Fighting Cancer With Their Feet

Two Cold Spring residents are among many touched by the disease

When Ilene Cohen received a diagnosis of ovarian cancer in 1994 at age 49, it came as a surprise, in part because it’s often hereditary and she had no family history of the disease. She headquartered herself at the library, soaking in all the information she could find.

About that time, she received a postcard from a fledgling organization in her hometown of Yorktown Heights about a walk it was organizing to fund research and assist cancer patients. She visited the group, Support Connection, to make a donation and ended up volunteering.

Years later, she’s still at it as Support Connection prepares for its 21st annual Support-a-Walk, scheduled to begin at 9 a.m. on Sunday, Oct. 4 at FDR State Park. “We have no professional fundraisers, so this walk is critical,” says Cohen, whose cancer, remarkably, remains in remission more than two decades later. Her daughter, Cindy Cohen Hutchison, who lives in Cold Spring, is also participating, as she has for many years.

Ilene Cohen with her daughter, Cindy Cohen Hutchison (photo provided)

Ilene Cohen with her daughter, Cindy Cohen Hutchison (photo provided)

Support Connection, which was founded with the funds raised from the first Support-a-Walk in October 1995, provides emotional, social and educational services to women who have been affected by breast and ovarian cancer, along with their families. Its services extend through Putnam, Dutchess and Westchester counties.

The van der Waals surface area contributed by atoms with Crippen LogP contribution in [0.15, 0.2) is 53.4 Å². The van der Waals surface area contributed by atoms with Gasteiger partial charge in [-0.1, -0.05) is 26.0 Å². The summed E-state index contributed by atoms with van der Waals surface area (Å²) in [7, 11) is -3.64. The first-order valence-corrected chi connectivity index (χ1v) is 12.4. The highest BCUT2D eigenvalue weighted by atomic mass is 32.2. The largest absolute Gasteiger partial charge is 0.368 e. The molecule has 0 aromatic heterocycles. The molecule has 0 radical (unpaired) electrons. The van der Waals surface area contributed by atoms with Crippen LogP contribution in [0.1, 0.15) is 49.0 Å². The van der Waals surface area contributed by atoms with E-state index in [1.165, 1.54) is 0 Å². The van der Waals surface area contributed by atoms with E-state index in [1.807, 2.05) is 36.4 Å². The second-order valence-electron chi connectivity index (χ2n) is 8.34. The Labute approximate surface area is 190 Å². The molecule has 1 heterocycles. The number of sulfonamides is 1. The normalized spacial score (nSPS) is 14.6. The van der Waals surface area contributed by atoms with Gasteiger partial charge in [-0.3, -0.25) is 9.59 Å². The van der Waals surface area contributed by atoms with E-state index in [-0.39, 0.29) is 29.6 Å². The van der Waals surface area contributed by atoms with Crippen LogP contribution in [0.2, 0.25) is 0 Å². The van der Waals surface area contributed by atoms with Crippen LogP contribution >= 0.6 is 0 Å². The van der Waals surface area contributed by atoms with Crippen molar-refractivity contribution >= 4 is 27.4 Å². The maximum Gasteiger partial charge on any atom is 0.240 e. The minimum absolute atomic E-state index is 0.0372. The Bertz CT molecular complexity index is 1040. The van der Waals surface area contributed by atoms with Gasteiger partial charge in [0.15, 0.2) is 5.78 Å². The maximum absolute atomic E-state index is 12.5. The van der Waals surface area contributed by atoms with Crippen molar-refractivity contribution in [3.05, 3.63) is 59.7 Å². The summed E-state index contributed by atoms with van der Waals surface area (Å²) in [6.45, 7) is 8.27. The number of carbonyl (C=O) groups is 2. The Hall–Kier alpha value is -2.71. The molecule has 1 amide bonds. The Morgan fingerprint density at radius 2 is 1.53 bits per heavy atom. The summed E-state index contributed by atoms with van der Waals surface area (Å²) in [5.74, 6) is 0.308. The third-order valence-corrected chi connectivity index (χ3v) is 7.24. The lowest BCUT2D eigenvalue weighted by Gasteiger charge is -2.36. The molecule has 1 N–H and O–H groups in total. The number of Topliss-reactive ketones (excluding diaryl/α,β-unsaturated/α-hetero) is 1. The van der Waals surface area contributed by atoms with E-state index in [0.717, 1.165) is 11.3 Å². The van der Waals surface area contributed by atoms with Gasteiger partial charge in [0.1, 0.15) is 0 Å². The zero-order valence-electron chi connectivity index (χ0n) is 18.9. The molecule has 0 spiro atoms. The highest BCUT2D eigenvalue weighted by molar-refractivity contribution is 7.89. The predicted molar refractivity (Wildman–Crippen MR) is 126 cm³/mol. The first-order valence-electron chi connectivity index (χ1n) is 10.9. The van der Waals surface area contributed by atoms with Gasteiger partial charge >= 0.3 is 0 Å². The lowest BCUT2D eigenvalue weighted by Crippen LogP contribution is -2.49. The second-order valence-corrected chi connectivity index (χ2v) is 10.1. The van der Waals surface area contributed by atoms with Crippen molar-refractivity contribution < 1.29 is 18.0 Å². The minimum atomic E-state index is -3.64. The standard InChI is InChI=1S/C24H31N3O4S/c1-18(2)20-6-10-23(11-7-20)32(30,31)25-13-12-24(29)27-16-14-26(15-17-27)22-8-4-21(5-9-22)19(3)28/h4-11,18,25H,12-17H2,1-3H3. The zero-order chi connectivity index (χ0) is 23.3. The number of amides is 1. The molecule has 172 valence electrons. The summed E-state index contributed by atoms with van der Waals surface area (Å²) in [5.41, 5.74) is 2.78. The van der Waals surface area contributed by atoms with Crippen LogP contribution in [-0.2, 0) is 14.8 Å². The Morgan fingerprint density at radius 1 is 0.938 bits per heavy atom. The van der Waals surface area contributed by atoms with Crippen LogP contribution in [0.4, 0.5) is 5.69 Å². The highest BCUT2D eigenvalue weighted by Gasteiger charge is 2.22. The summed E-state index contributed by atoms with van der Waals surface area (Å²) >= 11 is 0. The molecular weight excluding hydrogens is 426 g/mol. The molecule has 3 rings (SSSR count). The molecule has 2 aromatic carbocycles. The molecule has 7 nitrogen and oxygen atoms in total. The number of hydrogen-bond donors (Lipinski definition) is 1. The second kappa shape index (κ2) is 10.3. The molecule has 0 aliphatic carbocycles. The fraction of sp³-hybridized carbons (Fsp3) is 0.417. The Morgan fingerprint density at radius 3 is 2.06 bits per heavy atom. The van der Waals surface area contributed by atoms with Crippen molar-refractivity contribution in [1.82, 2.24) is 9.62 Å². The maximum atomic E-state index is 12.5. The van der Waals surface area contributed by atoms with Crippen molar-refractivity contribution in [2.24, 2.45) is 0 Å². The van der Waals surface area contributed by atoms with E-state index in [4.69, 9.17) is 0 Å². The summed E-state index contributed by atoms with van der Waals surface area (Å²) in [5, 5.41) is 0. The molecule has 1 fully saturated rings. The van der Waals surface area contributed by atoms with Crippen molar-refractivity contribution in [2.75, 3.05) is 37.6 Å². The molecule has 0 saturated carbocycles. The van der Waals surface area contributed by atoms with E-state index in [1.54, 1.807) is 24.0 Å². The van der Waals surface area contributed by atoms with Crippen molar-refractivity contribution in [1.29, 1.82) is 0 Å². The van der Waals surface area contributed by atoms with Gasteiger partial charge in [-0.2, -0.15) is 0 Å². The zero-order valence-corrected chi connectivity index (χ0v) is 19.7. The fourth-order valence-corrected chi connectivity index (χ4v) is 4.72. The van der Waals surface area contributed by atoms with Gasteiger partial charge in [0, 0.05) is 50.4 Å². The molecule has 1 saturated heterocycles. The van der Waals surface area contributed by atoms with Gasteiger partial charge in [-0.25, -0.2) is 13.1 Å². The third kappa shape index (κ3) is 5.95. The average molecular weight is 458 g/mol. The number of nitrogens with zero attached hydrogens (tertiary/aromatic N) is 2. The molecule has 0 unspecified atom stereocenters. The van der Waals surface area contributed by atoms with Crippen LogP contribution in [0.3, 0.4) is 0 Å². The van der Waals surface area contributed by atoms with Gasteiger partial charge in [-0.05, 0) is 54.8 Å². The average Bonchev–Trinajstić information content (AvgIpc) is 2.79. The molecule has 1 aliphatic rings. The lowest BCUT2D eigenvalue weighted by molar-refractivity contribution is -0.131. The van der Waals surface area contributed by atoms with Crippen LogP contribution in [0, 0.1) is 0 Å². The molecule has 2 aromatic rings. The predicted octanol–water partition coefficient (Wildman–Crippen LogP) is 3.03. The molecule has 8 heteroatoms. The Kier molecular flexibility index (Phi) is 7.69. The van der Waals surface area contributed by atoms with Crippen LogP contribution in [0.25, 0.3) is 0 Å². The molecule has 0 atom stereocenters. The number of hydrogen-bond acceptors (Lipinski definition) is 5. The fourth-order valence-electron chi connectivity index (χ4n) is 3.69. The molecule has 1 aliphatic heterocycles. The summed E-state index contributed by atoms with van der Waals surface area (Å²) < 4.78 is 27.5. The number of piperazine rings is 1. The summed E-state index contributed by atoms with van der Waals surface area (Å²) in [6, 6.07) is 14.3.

Cohen describes Support Connection as a one-on-one organization. “A live person answers the phone and is available to talk right then and there,” she said. “Women can just walk in the door, and someone will talk to them in our Hope Room, which is homey and comforting.”

She said many women are hesitant to call or visit but “they are always so happy that they do. It’s so scary to get a diagnosis, especially if you don’t know anyone who has been through it before.” She noted Support Connection also offers monthly online seminars.

Cohen has been participating in the Support-A-Walk for 19 of its 21 years. She says the fundraiser, which began with about 800 participants and now attracts closer to 10,000, is “very uplifting … . People walk with signs on their backs, in memory of friends, celebrating their remissions.”